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Don’t know how to decorate your house or living room? An award-winning California interior designer shares what to do—and what not to do.
7 min read
February 13, 2020
The process of redecorating a home is exciting and inspiring, but it also comes with its fair share of frustrations and challenges. The undertaking can quickly become overwhelming, especially as you start considering the countless details such as selecting the right furniture, finding the perfect artwork, balancing the various color schemes, and placing each carefully chosen item in the ideal spot. It’s enough to make you reconsider decorating altogether. Luckily, there are insider secrets for those who don’t know how to interior design—or where to begin—so the overall process can begin to feel less daunting and more empowering.
We chatted with Lafayette interior designer Leslie Price, founder of Price Style and Design, to get her tips and tricks for transforming an uninspiring room into a wow-worthy space. Originally from Honolulu, Hawaii, the award-winning interior decorator boasts 30-plus years of experience in visual merchandising and design. She draws inspiration from the fresh colors of nature to create colorful, light-filled interiors that spark joy. Price also takes pride in designing spaces that reflect the indoor-outdoor California lifestyle and speak to the personality, preferences, and unique experiences of her clients.
Here, Price shares some advice on where to start when tackling design projects and how to showcase your distinct aesthetic in a tasteful, cohesive way. So whether you’re renovating your California beach house, sprucing up your Airbnb rental property, or simply seeking inspo for your San Francisco apartment, her insider secrets will help make sure you take your home decor to the next level and create the sanctuary of your dreams.
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First thing’s first: You need to determine what you like (and dislike) so you can hone in on your specific style—whether it’s traditional or modern, relaxed or formal, bold or subdued. Every room in your home should be a place where you can feel comfortable and peaceful, so it’s imperative to pay attention to every detail and express your creativity so your home is reflective of you. This is often easier said than done, but Price advises starting with a Pinterest board or a Houzz Ideabook. “You'll start noticing trends of what you're picking,” she says. “It might be the lines of a chair arm. It may be certain colors. … You’ll see different patterns emerging.”
Price also suggests taking note of places or everyday things that make you happy. Recall a hotel in which you’ve stayed or a restaurant in which you’ve dined that particularly struck your fancy. Perhaps it was a minimal interior from your weekend trip to Big Sur or a hip coffee shop in Los Angeles furnished with worn leather chairs.
“If you start taking photos of whatever it is that made you happy—whether you just saw a beautiful piece of art or walked by a tree—build on that momentum,” Price says. “Pay attention to how you react to certain things, and try to be mindful of what sparks joy.”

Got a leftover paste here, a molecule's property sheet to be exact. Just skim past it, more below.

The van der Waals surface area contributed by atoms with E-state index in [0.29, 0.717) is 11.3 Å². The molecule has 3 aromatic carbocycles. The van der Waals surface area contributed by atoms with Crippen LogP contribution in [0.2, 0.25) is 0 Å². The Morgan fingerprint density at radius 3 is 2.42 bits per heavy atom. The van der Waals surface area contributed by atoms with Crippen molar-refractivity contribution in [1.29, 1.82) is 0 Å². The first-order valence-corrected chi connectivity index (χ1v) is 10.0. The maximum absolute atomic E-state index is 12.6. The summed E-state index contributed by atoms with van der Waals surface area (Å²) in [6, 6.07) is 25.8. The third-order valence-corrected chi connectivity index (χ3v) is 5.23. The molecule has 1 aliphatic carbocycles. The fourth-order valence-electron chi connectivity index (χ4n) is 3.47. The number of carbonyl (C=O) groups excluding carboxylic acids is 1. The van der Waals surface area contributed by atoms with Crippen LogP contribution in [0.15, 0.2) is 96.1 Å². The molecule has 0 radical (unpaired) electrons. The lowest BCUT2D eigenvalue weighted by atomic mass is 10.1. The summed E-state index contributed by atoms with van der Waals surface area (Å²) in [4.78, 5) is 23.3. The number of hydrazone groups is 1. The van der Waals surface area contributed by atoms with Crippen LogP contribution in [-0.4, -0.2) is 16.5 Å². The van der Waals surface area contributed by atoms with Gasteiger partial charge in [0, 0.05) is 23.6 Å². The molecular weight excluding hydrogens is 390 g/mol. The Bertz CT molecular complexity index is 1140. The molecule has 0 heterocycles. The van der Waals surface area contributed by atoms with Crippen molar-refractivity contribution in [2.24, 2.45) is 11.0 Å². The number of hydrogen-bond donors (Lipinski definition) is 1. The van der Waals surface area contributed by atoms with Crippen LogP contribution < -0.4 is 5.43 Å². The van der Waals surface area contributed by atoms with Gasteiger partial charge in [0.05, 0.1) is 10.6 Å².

For some people, it might be easier to consider what they don’t like, as it allows them to eliminate some things and narrow in on others. A bold, large-scale print, for instance, might remind you of something from your past that you don’t want to see in your own space. Or, a wingback chair may bring back memories of being sent to time-outs for pulling your brother’s hair. Likewise, a certain color might evoke feelings of a previous design trend that you aren’t eager to repeat. These memories and reactions are very personal and individual, but they also help define your tastes.
No matter your process for finding your style, don’t rush it. It’s important to take the time to curate your space carefully. “It takes a while to figure out what you like,” Price admits, “but if you keep coming back to [something] and you still like it, then you know it’s right.”
It may be tempting to hit your favorite home decor and furniture stores once you’re ready to get started, but it’s essential to set aside time for space planning before you dive in. Price says people often make the mistake of buying items that don’t work well in their existing space or using furniture that is too large or too small for a room. “Things always look great in a store, but then you bring them home and they just don’t look the same,” she explains. “You realize something’s not quite right.”
To avoid feelings of regret, build around the furniture and items that you actually have space for. Think about the balance of the room, too, and ask yourself, What is this space used for? How can it be used better? What is it missing? For larger rooms, consider establishing zones for different activities: a seating area that is conducive to conversation; another area for watching TV; an area with a desk or table for working. Then, slowly come up with a plan. “Don’t rush to fill the space,” Price says. “It will come to you if you let yourself find some clarity.”